On a recent flight from Germany to the US, I watched a delightful film that was not only entertaining, but exemplified the traits needed to successfully live and work in a country and culture different from your own. Based on a true story, it was an uplifting triumph of perseverance, openness, flexibility, emotional resilience, perceptual acuity and self autonomy – skills all tied to those achieving their international assignment goals.
The African Doctor, follows the journey of a young physician and his family in 1975 from Kinshasa, Zaire (Democratic Republic of the Congo) to Marly-Gomont, a small rural village in the north of France. Faced with a myriad of challenges including racism, isolation, loneliness, economic strife, household tensions, and small-town politics, the family maintained their sense of humor and belief in themselves, despite the roller coaster ride of adjustment. They eventually became beloved, respected and even revered members of their new community. The head schoolmaster and an older farmer in need of help, were the first to open their hearts and minds, leading the way for others to step out of their comfort zones to trust, and eventually welcome the stranger.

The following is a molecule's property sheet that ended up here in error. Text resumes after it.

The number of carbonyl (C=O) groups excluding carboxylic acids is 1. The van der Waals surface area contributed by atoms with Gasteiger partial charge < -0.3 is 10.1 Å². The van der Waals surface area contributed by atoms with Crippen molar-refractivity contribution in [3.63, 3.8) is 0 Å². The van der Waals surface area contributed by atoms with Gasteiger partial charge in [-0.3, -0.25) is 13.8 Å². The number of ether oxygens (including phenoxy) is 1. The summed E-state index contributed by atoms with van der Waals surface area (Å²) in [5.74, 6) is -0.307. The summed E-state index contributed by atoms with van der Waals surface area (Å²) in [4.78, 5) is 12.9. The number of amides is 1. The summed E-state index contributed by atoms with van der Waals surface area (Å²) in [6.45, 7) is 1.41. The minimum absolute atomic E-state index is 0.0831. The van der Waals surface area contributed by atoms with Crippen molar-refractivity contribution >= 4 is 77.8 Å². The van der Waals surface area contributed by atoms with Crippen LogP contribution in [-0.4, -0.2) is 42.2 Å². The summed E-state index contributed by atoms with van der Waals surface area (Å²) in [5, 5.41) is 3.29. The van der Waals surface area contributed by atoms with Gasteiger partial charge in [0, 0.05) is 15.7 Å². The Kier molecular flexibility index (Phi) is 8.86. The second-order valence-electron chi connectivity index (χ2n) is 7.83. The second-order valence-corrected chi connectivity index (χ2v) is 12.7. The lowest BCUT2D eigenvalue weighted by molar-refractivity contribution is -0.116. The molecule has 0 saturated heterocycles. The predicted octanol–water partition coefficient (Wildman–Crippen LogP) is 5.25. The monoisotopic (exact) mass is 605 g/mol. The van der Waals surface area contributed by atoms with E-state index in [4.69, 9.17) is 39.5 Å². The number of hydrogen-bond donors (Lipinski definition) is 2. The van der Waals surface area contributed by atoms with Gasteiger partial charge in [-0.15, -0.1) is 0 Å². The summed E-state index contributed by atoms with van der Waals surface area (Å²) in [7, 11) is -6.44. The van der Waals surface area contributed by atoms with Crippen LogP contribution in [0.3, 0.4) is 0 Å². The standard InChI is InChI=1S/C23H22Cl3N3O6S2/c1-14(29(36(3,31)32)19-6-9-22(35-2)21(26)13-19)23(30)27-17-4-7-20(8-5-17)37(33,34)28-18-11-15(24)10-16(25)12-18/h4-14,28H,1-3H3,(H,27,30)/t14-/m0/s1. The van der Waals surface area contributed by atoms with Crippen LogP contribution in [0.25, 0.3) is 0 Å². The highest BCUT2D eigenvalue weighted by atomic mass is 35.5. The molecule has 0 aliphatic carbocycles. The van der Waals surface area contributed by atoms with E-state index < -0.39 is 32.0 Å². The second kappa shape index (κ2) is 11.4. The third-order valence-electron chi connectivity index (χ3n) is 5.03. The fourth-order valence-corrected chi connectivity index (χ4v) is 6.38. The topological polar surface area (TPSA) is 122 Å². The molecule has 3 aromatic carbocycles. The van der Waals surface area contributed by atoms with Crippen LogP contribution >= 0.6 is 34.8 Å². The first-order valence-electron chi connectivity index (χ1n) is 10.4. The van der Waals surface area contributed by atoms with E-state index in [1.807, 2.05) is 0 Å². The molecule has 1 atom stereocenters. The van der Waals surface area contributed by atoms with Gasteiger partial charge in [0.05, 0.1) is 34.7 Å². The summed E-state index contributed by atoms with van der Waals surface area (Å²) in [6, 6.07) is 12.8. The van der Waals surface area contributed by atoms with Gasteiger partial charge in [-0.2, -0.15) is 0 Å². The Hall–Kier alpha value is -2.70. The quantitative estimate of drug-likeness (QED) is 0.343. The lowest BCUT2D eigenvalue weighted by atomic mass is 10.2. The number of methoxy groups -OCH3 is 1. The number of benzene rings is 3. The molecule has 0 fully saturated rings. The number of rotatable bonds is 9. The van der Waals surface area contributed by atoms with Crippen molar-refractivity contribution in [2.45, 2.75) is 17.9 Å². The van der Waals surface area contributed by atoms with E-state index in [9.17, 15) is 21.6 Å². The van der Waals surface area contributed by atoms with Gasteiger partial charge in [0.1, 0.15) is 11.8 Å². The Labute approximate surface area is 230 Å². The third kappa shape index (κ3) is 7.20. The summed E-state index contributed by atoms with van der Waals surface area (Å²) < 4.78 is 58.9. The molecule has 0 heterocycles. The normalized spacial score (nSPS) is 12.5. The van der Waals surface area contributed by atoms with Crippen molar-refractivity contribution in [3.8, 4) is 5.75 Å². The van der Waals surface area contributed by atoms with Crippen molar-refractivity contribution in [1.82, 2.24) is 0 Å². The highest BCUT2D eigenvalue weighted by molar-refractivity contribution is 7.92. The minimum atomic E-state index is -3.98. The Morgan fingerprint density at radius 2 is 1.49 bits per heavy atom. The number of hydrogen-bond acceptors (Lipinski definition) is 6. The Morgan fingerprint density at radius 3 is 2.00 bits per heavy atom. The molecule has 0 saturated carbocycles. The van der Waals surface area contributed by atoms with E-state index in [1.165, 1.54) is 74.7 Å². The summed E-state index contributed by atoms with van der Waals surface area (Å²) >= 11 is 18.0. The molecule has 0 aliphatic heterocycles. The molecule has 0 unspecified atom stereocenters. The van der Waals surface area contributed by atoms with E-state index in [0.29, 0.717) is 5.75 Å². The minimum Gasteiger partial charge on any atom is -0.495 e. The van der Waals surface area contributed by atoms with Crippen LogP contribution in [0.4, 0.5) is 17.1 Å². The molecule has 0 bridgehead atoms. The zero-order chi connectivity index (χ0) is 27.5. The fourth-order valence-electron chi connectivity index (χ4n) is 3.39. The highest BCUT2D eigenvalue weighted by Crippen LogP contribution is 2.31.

This film was particularly poignant for me as I recalled the riveting stories told by my partner at the time, upon his return from the Peace Corps in Zaire in 1984. He overcame many of the same challenges as the doctor in this film. There were no roads in his remote village, far from the capital Kinshasa, and he would often walk for hours to get to a nearby “town”. Along his path he would encounter children who would scream and point as he walked by, genuinely frightened of such a “ghostlike, white” image — they had never seen a person of his color before. But on the same walk he would encounter kind and generous individuals who overcame their own fears and offered him water and even food, despite having barely enough to feed their own families.
Research tells us, Our cultural communities raise us to be members of those specific communities, to abide by their norms and customs, to take pride in being a member of the community, to carry on their cherished traditions and to see the world as they view it. When I asked my partner, “What did you miss the most when you were living in Zaire?”, I had assumed he would say Snickers Bars, snow, hamburgers, shopping, TV shows. But his answer was always the same: “I missed being with people who knew me and accepted me as I was. I missed connecting and being understood.”